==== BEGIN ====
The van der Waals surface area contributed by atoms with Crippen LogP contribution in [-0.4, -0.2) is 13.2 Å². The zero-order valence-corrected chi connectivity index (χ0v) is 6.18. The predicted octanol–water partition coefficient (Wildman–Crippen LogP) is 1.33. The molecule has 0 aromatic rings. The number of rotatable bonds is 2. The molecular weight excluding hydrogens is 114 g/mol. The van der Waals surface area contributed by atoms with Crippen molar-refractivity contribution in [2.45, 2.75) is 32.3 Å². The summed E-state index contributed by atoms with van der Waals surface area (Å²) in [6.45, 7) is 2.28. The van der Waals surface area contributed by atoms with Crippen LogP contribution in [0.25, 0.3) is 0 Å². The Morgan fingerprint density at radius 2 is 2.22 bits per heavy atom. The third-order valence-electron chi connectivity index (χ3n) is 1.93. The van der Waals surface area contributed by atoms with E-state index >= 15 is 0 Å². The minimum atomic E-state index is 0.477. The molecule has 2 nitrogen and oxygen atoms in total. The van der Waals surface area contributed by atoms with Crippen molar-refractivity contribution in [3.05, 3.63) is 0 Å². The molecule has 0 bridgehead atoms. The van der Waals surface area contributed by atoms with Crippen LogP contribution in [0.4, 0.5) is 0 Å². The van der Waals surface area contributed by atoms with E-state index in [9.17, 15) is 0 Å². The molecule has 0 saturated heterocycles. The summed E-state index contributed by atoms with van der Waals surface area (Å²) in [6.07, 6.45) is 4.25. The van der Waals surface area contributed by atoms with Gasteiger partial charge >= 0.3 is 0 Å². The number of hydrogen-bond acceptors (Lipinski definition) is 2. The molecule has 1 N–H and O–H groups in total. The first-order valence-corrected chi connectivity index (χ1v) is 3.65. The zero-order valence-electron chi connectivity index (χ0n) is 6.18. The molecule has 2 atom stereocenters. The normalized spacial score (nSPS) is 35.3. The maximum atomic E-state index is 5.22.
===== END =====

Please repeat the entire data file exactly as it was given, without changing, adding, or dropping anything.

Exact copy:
The van der Waals surface area contributed by atoms with Crippen LogP contribution in [-0.4, -0.2) is 13.2 Å². The zero-order valence-corrected chi connectivity index (χ0v) is 6.18. The predicted octanol–water partition coefficient (Wildman–Crippen LogP) is 1.33. The molecule has 0 aromatic rings. The number of rotatable bonds is 2. The molecular weight excluding hydrogens is 114 g/mol. The van der Waals surface area contributed by atoms with Crippen molar-refractivity contribution in [2.45, 2.75) is 32.3 Å². The summed E-state index contributed by atoms with van der Waals surface area (Å²) in [6.45, 7) is 2.28. The van der Waals surface area contributed by atoms with Crippen LogP contribution in [0.25, 0.3) is 0 Å². The Morgan fingerprint density at radius 2 is 2.22 bits per heavy atom. The third-order valence-electron chi connectivity index (χ3n) is 1.93. The van der Waals surface area contributed by atoms with E-state index >= 15 is 0 Å². The minimum atomic E-state index is 0.477. The molecule has 2 nitrogen and oxygen atoms in total. The van der Waals surface area contributed by atoms with Crippen molar-refractivity contribution in [3.05, 3.63) is 0 Å². The molecule has 0 bridgehead atoms. The van der Waals surface area contributed by atoms with Crippen LogP contribution in [0.4, 0.5) is 0 Å². The van der Waals surface area contributed by atoms with E-state index in [9.17, 15) is 0 Å². The molecule has 0 saturated heterocycles. The summed E-state index contributed by atoms with van der Waals surface area (Å²) in [6.07, 6.45) is 4.25. The van der Waals surface area contributed by atoms with Gasteiger partial charge >= 0.3 is 0 Å². The number of hydrogen-bond acceptors (Lipinski definition) is 2. The molecule has 1 N–H and O–H groups in total. The first-order valence-corrected chi connectivity index (χ1v) is 3.65. The zero-order valence-electron chi connectivity index (χ0n) is 6.18. The molecule has 2 atom stereocenters. The normalized spacial score (nSPS) is 35.3. The maximum atomic E-state index is 5.22.